"The CCC gives kids the childhood they deserve, not just so they can survive but so they can thrive." Darell Hammond
CCC thanks Darell Hammond, Founder and CEO of Kaboom!, for his inspirational presentations at the Garde Arts Center and Connecticut College in New London, CT, October 20 - 21, 2014
The Teenage Brain: A Neuroscientist's Survival Guide to Raising Adolescents and Young Adults
By Frances E. Jensen, M.D., and Amy Ellis Nutt (2015) Dewey Decimal 612.82 JEN
Book Review by Kathleen O'Beirne
From the back cover: "Drawing on her research, knowledge, and clinical experience, internationally respected neurologist—and mother of two boys—Frances E. Jensen, MD, offers a revolutionary look at the adolescent brain, providing remarkable insights that translate into practical advice both for parents and teenagers."
“Prominent neurologist Jensen teams up with Pulitzer Prize winner Nutt to offer this ‘well-written, accessible work (Publishers Weekly) about recent research into the adolescent brain.” (Smith College Quarterly Summer 2015). Also recommended by American Psychological Association and The New Yorker Magazine (August 2015).
Many teens are puzzled by the changes taking place not only in their body and emotions, but also in their mind. Things that they could remember easily a year ago now do not get readily stored in their working memory. They find it hard to think logically because ideas are flooding in with no apparent order. They find themselves attracted to risky choices. They also find psychology and neuroscience fascinating – whether they are headed into medicine, forensic science, or just plain want to understand others around them. They notice that cognitive development occurs earlier for girls (with gray matter density peaking in girls at age 11) and later for boys (around age 14), and that their white matter (which enables the communication links between their neurons and synapses) waxes and wanes throughout adolescence and early adulthood.
Dr. Jensen is the mother of two boys (now out of college). She began her intense interest in the teenage brain when there were two teenage brains in her household and she was a single parent. Her examples are filled with personal insights, sensitivity to the challenges for the kids themselves and the adults around them, and a good deal of humor. She writes that “teenagers’ brains are both more powerful and more vulnerable than at virtually any other time in their lives.”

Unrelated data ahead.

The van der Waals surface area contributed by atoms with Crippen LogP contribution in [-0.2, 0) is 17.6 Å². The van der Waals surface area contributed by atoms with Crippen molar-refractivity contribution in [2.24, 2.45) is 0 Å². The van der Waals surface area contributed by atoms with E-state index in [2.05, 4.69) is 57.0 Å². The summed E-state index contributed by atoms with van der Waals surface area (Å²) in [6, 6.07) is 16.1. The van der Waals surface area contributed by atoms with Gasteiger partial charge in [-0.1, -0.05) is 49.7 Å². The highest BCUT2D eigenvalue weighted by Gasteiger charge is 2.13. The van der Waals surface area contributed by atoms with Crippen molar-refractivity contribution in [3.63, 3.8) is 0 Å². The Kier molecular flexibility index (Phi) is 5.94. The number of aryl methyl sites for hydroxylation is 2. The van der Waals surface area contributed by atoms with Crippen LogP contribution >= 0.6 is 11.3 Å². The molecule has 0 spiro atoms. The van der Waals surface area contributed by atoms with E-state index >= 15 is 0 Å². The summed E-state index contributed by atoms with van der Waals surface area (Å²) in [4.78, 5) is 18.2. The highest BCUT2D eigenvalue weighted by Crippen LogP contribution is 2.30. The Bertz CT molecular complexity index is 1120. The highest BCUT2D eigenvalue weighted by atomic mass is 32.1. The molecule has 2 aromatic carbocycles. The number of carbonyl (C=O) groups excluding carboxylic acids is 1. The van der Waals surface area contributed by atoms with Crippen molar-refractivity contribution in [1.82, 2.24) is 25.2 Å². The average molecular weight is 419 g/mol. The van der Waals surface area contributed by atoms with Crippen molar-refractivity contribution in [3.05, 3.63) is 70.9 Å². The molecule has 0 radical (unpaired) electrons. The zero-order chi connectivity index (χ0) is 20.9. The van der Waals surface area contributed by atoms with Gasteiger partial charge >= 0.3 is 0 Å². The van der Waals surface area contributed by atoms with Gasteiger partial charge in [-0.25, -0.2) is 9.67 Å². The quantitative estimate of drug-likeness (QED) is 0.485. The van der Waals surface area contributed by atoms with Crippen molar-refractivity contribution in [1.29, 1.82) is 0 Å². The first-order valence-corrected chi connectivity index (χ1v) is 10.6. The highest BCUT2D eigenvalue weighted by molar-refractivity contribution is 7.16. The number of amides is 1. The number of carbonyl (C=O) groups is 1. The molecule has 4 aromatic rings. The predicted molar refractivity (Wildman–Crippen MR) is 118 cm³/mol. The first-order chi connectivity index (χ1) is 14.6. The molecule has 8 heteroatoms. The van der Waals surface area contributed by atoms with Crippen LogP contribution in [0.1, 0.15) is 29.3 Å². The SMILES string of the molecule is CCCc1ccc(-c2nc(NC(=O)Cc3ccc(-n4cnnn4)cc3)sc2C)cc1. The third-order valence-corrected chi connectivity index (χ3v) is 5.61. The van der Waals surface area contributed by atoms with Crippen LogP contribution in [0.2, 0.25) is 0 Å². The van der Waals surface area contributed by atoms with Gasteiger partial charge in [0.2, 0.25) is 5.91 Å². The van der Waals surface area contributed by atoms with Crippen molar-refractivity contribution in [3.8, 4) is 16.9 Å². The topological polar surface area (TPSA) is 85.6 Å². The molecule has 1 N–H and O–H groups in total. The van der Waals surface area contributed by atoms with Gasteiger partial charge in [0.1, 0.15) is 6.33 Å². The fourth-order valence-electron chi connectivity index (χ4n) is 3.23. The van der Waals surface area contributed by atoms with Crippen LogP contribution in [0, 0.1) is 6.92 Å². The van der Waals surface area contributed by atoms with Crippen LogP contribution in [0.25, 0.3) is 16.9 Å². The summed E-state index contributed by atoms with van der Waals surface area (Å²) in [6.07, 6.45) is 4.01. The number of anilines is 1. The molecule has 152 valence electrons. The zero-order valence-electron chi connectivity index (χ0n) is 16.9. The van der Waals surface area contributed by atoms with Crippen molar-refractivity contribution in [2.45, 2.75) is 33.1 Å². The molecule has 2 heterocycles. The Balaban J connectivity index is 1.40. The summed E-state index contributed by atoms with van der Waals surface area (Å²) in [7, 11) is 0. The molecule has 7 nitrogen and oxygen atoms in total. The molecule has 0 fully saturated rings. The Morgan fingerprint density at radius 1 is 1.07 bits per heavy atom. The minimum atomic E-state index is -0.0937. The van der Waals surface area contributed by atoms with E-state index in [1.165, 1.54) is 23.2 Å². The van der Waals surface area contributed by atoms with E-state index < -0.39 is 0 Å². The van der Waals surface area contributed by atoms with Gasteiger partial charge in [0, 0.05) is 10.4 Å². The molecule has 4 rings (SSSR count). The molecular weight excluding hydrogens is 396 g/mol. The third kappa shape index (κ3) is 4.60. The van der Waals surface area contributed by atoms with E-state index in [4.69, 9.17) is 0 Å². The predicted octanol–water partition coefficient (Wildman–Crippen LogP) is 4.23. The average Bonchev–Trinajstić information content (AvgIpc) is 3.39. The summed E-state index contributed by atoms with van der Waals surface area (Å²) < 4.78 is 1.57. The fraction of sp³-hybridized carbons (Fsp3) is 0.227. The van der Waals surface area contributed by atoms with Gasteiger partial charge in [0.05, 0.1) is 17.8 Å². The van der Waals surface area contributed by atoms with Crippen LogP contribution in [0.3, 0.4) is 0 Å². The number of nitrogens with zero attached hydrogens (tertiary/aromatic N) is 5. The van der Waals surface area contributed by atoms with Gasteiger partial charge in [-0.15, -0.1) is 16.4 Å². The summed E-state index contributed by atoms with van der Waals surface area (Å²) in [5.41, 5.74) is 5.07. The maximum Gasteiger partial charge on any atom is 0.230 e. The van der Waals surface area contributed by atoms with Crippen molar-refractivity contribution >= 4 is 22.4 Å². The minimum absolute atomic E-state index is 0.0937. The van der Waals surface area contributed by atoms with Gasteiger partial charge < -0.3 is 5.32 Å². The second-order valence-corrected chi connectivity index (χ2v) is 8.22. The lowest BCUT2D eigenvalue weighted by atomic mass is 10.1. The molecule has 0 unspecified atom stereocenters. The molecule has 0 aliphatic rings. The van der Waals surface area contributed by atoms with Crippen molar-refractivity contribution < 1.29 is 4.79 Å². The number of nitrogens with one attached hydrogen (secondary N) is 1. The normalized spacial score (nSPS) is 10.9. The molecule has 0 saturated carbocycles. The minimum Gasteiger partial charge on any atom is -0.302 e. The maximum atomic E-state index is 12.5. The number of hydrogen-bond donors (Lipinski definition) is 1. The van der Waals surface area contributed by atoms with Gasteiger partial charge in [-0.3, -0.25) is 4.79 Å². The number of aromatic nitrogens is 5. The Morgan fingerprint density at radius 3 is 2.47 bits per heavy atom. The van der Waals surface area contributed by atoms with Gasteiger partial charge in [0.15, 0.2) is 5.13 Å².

Also, long-term “memories are easier to make and last longer when acquired in teen years compared with adult years.” Therefore, it is the best time to identify strengths and invest in emerging talents. “It’s also the time when you get the best results from remediation, special help, for learning and emotional issues.”
She is very specific about strategies that teens can use to make the best use of their “golden age for their brain.” Sleep is high on her list, with 9 ¼ hours being optimum. Melatonin is released 2 hours later in adolescents vs. adults and remains in their system longer – hence the difficulty in being alert for early classes. Therefore, she worked with her sons’ school to schedule important tests later in the morning rather than first period. She cites the strategy of learning/reviewing material right before sleep in order to produce better accuracy – even the technique of going over finger movements for piano pieces just prior to bedtime. She suggests restful activities in the hour before bedtime – especially activities such as a short walk around the yard or star gazing vs. electronic usage to help wind down for sleep.
She tackles such areas as smoking, alcohol and drug use, saying that “teenagers get addicted to every substance faster than adults, and once addicted have much greater difficulty ridding themselves of the habit…throughout the rest of their lives.” She notes that the more teens smoke, the less activity there is in their pre-frontal cortex – which is the cause of poor decision-making.
“Nicotine dependency is high among people with mood disorders – it may actually precipitate these mood disorders, especially depression because nicotine causes a serotonin deficiency (which leads to depression).” This even includes secondhand smoke!
Alcohol impedes the development of new neurons in the hippocampus. Marijuana’s impact on teen brains includes “smaller whole brain volume, reduced gray matter, and damaged white matter.”
“Stress impacts the hippocampus which is critical to both memory and learning.” Adults can snap back from emotional stress in about 10 days, but teens take more like three weeks. Post-traumatic stress disorder experienced as a teen may impact the individual for a lifetime. (She makes special note of the impact of war-related PTSD on young veterans….)
Her chapter on digital usage notes that there can be some benefits to “modest gaming such as an increase in working memory and visuospatial skills. “ However, obsessive gaming can lead to a 20% shrinkage in the brain, especially in white matter connectivity. She notes that more symptoms and more severe symptoms of Attention Deficit Disorder/ADHD appear in adolescents playing for just an hour or more a day.
These are just samples of the remarkable insights provided by Dr. Jensen. She explores gender differences in brain structure and rate of development, another fascinating topic for educators, parents, and students themselves.
Kathleen O’Beirne for the Community Coalition for Children, August 2015
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